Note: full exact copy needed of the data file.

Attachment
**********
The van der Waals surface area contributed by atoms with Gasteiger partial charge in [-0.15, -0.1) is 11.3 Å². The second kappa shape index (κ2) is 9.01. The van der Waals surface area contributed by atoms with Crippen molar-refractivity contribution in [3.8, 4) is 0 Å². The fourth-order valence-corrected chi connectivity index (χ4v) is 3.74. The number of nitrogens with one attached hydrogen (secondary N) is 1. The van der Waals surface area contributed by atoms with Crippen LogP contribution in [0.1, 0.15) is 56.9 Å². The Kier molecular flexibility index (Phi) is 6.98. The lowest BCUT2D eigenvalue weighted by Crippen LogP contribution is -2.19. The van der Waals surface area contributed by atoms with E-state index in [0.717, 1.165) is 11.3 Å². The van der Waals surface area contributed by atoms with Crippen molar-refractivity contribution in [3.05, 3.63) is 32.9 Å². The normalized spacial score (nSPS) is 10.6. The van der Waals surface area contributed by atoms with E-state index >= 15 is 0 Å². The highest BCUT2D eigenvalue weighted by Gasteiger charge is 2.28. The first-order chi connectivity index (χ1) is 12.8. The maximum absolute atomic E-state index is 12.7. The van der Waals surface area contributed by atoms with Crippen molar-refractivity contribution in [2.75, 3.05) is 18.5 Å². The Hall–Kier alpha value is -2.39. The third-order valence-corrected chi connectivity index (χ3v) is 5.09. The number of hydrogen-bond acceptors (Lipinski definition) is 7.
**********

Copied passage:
The van der Waals surface area contributed by atoms with Gasteiger partial charge in [-0.15, -0.1) is 11.3 Å². The second kappa shape index (κ2) is 9.01. The van der Waals surface area contributed by atoms with Crippen molar-refractivity contribution in [3.8, 4) is 0 Å². The fourth-order valence-corrected chi connectivity index (χ4v) is 3.74. The number of nitrogens with one attached hydrogen (secondary N) is 1. The van der Waals surface area contributed by atoms with Crippen LogP contribution in [0.1, 0.15) is 56.9 Å². The Kier molecular flexibility index (Phi) is 6.98. The lowest BCUT2D eigenvalue weighted by Crippen LogP contribution is -2.19. The van der Waals surface area contributed by atoms with E-state index in [0.717, 1.165) is 11.3 Å². The van der Waals surface area contributed by atoms with Crippen molar-refractivity contribution in [3.05, 3.63) is 32.9 Å². The normalized spacial score (nSPS) is 10.6. The van der Waals surface area contributed by atoms with E-state index >= 15 is 0 Å². The highest BCUT2D eigenvalue weighted by Gasteiger charge is 2.28. The first-order chi connectivity index (χ1) is 12.8. The maximum absolute atomic E-state index is 12.7. The van der Waals surface area contributed by atoms with Crippen molar-refractivity contribution in [2.75, 3.05) is 18.5 Å². The Hall–Kier alpha value is -2.39. The third-order valence-corrected chi connectivity index (χ3v) is 5.09. The number of hydrogen-bond acceptors (Lipinski definition) is 7.